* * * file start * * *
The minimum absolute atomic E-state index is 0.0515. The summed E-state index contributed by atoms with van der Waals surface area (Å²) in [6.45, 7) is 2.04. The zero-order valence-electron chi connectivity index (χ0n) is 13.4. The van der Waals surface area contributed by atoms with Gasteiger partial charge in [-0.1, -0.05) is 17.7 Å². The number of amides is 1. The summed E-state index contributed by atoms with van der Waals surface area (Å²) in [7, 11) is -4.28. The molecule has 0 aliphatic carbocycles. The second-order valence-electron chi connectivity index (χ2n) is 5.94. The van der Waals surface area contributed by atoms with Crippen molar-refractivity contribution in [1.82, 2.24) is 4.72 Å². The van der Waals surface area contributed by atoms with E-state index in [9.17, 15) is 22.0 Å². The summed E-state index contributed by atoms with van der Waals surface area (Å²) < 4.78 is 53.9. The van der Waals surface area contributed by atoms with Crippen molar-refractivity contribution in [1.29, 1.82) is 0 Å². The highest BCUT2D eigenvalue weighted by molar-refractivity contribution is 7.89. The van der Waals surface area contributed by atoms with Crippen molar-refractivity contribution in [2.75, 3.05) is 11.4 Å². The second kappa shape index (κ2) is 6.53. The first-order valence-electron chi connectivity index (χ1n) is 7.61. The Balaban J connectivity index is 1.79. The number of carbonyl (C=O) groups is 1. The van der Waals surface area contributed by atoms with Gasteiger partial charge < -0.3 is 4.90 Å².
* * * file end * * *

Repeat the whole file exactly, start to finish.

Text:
The minimum absolute atomic E-state index is 0.0515. The summed E-state index contributed by atoms with van der Waals surface area (Å²) in [6.45, 7) is 2.04. The zero-order valence-electron chi connectivity index (χ0n) is 13.4. The van der Waals surface area contributed by atoms with Gasteiger partial charge in [-0.1, -0.05) is 17.7 Å². The number of amides is 1. The summed E-state index contributed by atoms with van der Waals surface area (Å²) in [7, 11) is -4.28. The molecule has 0 aliphatic carbocycles. The second-order valence-electron chi connectivity index (χ2n) is 5.94. The van der Waals surface area contributed by atoms with Crippen molar-refractivity contribution in [1.82, 2.24) is 4.72 Å². The van der Waals surface area contributed by atoms with E-state index in [9.17, 15) is 22.0 Å². The summed E-state index contributed by atoms with van der Waals surface area (Å²) < 4.78 is 53.9. The van der Waals surface area contributed by atoms with Crippen molar-refractivity contribution in [1.29, 1.82) is 0 Å². The highest BCUT2D eigenvalue weighted by molar-refractivity contribution is 7.89. The van der Waals surface area contributed by atoms with Crippen molar-refractivity contribution in [2.75, 3.05) is 11.4 Å². The second kappa shape index (κ2) is 6.53. The first-order valence-electron chi connectivity index (χ1n) is 7.61. The Balaban J connectivity index is 1.79. The number of carbonyl (C=O) groups is 1. The van der Waals surface area contributed by atoms with Gasteiger partial charge < -0.3 is 4.90 Å².